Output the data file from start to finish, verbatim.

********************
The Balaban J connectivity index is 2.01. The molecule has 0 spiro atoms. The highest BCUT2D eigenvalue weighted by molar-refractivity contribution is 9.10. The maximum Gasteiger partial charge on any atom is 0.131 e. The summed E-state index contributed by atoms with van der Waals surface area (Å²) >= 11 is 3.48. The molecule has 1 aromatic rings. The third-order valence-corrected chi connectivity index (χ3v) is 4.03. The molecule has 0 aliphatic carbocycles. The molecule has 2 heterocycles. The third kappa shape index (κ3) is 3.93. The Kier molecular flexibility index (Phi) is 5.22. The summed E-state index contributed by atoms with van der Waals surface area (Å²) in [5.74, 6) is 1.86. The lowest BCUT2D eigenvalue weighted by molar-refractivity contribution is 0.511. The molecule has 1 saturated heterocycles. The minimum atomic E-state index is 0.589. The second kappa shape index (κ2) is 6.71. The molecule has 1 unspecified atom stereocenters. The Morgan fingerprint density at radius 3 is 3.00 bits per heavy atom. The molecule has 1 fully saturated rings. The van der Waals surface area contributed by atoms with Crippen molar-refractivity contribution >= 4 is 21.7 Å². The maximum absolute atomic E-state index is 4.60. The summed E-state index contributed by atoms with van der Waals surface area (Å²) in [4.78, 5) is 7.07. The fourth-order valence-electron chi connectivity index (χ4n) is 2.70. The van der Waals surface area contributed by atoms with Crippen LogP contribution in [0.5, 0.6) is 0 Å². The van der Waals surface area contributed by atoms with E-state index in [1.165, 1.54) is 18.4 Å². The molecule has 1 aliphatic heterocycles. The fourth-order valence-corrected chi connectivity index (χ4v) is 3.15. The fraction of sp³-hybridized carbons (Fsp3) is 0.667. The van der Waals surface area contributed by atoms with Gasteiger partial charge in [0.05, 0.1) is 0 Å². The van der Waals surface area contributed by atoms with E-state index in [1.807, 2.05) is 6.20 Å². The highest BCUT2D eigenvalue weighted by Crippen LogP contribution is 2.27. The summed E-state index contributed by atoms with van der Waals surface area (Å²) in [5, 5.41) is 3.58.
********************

The Balaban J connectivity index is 2.01. The molecule has 0 spiro atoms. The highest BCUT2D eigenvalue weighted by molar-refractivity contribution is 9.10. The maximum Gasteiger partial charge on any atom is 0.131 e. The summed E-state index contributed by atoms with van der Waals surface area (Å²) >= 11 is 3.48. The molecule has 1 aromatic rings. The third-order valence-corrected chi connectivity index (χ3v) is 4.03. The molecule has 0 aliphatic carbocycles. The molecule has 2 heterocycles. The third kappa shape index (κ3) is 3.93. The Kier molecular flexibility index (Phi) is 5.22. The summed E-state index contributed by atoms with van der Waals surface area (Å²) in [5.74, 6) is 1.86. The lowest BCUT2D eigenvalue weighted by molar-refractivity contribution is 0.511. The molecule has 1 saturated heterocycles. The minimum atomic E-state index is 0.589. The second kappa shape index (κ2) is 6.71. The molecule has 1 unspecified atom stereocenters. The Morgan fingerprint density at radius 3 is 3.00 bits per heavy atom. The molecule has 1 fully saturated rings. The van der Waals surface area contributed by atoms with Crippen molar-refractivity contribution >= 4 is 21.7 Å². The maximum absolute atomic E-state index is 4.60. The summed E-state index contributed by atoms with van der Waals surface area (Å²) in [4.78, 5) is 7.07. The fourth-order valence-electron chi connectivity index (χ4n) is 2.70. The van der Waals surface area contributed by atoms with Crippen LogP contribution in [0.5, 0.6) is 0 Å². The van der Waals surface area contributed by atoms with E-state index in [1.165, 1.54) is 18.4 Å². The molecule has 1 aliphatic heterocycles. The fourth-order valence-corrected chi connectivity index (χ4v) is 3.15. The fraction of sp³-hybridized carbons (Fsp3) is 0.667. The van der Waals surface area contributed by atoms with Gasteiger partial charge in [0.05, 0.1) is 0 Å². The van der Waals surface area contributed by atoms with E-state index in [1.807, 2.05) is 6.20 Å². The highest BCUT2D eigenvalue weighted by Crippen LogP contribution is 2.27. The summed E-state index contributed by atoms with van der Waals surface area (Å²) in [5, 5.41) is 3.58.